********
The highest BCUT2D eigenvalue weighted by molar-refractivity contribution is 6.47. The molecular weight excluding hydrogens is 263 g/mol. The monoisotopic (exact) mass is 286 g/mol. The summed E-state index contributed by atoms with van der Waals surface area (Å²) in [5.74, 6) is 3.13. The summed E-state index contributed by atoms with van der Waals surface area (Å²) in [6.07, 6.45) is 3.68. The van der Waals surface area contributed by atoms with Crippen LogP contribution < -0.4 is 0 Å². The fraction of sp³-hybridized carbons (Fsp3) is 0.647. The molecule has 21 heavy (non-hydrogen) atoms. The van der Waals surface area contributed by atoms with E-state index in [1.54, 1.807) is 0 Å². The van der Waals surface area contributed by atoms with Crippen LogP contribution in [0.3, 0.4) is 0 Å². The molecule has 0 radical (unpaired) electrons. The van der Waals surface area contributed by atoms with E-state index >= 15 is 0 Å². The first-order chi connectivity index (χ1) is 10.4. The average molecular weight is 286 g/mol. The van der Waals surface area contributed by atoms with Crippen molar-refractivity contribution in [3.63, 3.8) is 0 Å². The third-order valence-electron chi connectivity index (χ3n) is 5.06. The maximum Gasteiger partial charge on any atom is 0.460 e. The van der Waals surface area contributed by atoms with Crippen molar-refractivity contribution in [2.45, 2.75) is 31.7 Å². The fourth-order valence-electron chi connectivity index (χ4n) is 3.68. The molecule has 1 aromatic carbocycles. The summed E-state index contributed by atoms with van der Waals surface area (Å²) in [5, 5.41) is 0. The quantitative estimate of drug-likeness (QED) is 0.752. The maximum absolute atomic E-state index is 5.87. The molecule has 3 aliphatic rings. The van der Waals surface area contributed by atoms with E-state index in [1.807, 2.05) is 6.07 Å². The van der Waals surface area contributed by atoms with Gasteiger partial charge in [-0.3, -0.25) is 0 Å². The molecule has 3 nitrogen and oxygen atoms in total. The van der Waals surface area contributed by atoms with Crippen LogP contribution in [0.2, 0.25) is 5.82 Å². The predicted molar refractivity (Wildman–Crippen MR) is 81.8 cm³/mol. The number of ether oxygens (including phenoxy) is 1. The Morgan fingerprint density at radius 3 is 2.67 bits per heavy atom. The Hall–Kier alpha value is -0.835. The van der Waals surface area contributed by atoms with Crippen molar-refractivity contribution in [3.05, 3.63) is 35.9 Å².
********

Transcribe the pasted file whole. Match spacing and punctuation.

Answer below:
The highest BCUT2D eigenvalue weighted by molar-refractivity contribution is 6.47. The molecular weight excluding hydrogens is 263 g/mol. The monoisotopic (exact) mass is 286 g/mol. The summed E-state index contributed by atoms with van der Waals surface area (Å²) in [5.74, 6) is 3.13. The summed E-state index contributed by atoms with van der Waals surface area (Å²) in [6.07, 6.45) is 3.68. The van der Waals surface area contributed by atoms with Crippen LogP contribution < -0.4 is 0 Å². The fraction of sp³-hybridized carbons (Fsp3) is 0.647. The molecule has 21 heavy (non-hydrogen) atoms. The van der Waals surface area contributed by atoms with E-state index in [1.54, 1.807) is 0 Å². The van der Waals surface area contributed by atoms with Crippen LogP contribution in [0.3, 0.4) is 0 Å². The molecule has 0 radical (unpaired) electrons. The van der Waals surface area contributed by atoms with E-state index >= 15 is 0 Å². The first-order chi connectivity index (χ1) is 10.4. The average molecular weight is 286 g/mol. The van der Waals surface area contributed by atoms with Crippen molar-refractivity contribution in [3.63, 3.8) is 0 Å². The third-order valence-electron chi connectivity index (χ3n) is 5.06. The maximum Gasteiger partial charge on any atom is 0.460 e. The van der Waals surface area contributed by atoms with Crippen molar-refractivity contribution in [2.45, 2.75) is 31.7 Å². The fourth-order valence-electron chi connectivity index (χ4n) is 3.68. The molecule has 1 aromatic carbocycles. The summed E-state index contributed by atoms with van der Waals surface area (Å²) in [5, 5.41) is 0. The quantitative estimate of drug-likeness (QED) is 0.752. The maximum absolute atomic E-state index is 5.87. The molecule has 3 aliphatic rings. The van der Waals surface area contributed by atoms with E-state index in [1.807, 2.05) is 6.07 Å². The van der Waals surface area contributed by atoms with Gasteiger partial charge in [-0.3, -0.25) is 0 Å². The molecule has 3 nitrogen and oxygen atoms in total. The van der Waals surface area contributed by atoms with Crippen LogP contribution in [0.2, 0.25) is 5.82 Å². The predicted molar refractivity (Wildman–Crippen MR) is 81.8 cm³/mol. The number of ether oxygens (including phenoxy) is 1. The Morgan fingerprint density at radius 3 is 2.67 bits per heavy atom. The Hall–Kier alpha value is -0.835. The van der Waals surface area contributed by atoms with Crippen molar-refractivity contribution in [3.05, 3.63) is 35.9 Å².